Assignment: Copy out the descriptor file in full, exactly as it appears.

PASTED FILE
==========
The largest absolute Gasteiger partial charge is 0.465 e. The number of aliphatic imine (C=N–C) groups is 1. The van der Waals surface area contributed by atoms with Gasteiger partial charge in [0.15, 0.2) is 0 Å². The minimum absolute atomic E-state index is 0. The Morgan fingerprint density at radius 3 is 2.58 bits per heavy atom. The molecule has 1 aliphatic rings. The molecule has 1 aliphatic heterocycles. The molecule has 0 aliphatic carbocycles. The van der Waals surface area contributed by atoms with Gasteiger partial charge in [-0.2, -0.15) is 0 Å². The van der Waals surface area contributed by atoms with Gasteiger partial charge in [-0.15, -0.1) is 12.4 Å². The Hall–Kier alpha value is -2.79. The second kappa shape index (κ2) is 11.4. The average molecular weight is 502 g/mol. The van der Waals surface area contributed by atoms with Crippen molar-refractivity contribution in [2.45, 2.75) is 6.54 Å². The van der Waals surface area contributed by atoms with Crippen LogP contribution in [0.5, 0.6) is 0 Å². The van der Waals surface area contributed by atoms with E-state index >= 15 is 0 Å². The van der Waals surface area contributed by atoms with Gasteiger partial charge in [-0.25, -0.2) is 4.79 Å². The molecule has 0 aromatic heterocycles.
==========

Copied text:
The largest absolute Gasteiger partial charge is 0.465 e. The number of aliphatic imine (C=N–C) groups is 1. The van der Waals surface area contributed by atoms with Gasteiger partial charge in [0.15, 0.2) is 0 Å². The minimum absolute atomic E-state index is 0. The Morgan fingerprint density at radius 3 is 2.58 bits per heavy atom. The molecule has 1 aliphatic rings. The molecule has 1 aliphatic heterocycles. The molecule has 0 aliphatic carbocycles. The van der Waals surface area contributed by atoms with Gasteiger partial charge in [-0.2, -0.15) is 0 Å². The van der Waals surface area contributed by atoms with Gasteiger partial charge in [-0.15, -0.1) is 12.4 Å². The Hall–Kier alpha value is -2.79. The second kappa shape index (κ2) is 11.4. The average molecular weight is 502 g/mol. The van der Waals surface area contributed by atoms with Crippen molar-refractivity contribution in [2.45, 2.75) is 6.54 Å². The van der Waals surface area contributed by atoms with Crippen LogP contribution in [0.5, 0.6) is 0 Å². The van der Waals surface area contributed by atoms with E-state index >= 15 is 0 Å². The van der Waals surface area contributed by atoms with Gasteiger partial charge in [-0.25, -0.2) is 4.79 Å². The molecule has 0 aromatic heterocycles.